At the start of the year, local hotel executives had a bullish set of predictions. Business would boom in 2005, they said, driven by the presidential inauguration and strong business at the Washington Convention Center, along with a recovering world economy and limited supply of new rooms.

They were right on the money, at least through the first half of the year. In the Washington area, revenue per available room, a crucial measure of hotel industry health that takes into account both occupancy and average room rate, hit a record $97.11 through June, up from $86.37 in the same period of 2004.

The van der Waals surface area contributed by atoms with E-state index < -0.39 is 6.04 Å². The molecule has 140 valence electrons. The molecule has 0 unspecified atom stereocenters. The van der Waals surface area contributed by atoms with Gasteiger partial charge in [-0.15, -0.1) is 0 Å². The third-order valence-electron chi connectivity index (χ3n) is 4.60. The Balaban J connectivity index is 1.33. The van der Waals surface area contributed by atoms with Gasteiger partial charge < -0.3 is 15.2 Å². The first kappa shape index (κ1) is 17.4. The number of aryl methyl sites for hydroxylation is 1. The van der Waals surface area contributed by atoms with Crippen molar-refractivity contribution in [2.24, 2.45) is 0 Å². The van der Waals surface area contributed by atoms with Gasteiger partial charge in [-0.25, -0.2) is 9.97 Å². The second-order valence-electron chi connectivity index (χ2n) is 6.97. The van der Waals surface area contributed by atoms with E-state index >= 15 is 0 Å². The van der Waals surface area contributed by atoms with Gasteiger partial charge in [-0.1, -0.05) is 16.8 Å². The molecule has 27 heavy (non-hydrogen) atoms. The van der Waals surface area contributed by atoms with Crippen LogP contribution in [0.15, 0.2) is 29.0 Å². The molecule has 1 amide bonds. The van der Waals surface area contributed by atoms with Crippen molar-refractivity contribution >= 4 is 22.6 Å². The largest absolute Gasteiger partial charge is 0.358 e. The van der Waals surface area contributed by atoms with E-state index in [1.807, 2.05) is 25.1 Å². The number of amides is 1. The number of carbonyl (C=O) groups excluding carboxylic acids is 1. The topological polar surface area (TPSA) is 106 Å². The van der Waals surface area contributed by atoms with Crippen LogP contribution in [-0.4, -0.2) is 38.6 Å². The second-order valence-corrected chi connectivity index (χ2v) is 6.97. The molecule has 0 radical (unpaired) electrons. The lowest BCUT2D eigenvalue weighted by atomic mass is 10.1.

Most of the higher revenue stems from higher room rates, which averaged $132.80 from January to June, up from $119.42 a year earlier. Occupancy nudged up less dramatically, to 73.1 percent from 72.3 percent.

It's good news for hotel owners that the big jump is coming in room prices rather than occupancy. That's because when a hotel simply raises its price, it usually gets to keep almost all of the extra money. But when a hotel has more guests, it also must pay more for housekeepers, laundry and other services.

-- Neil Irwin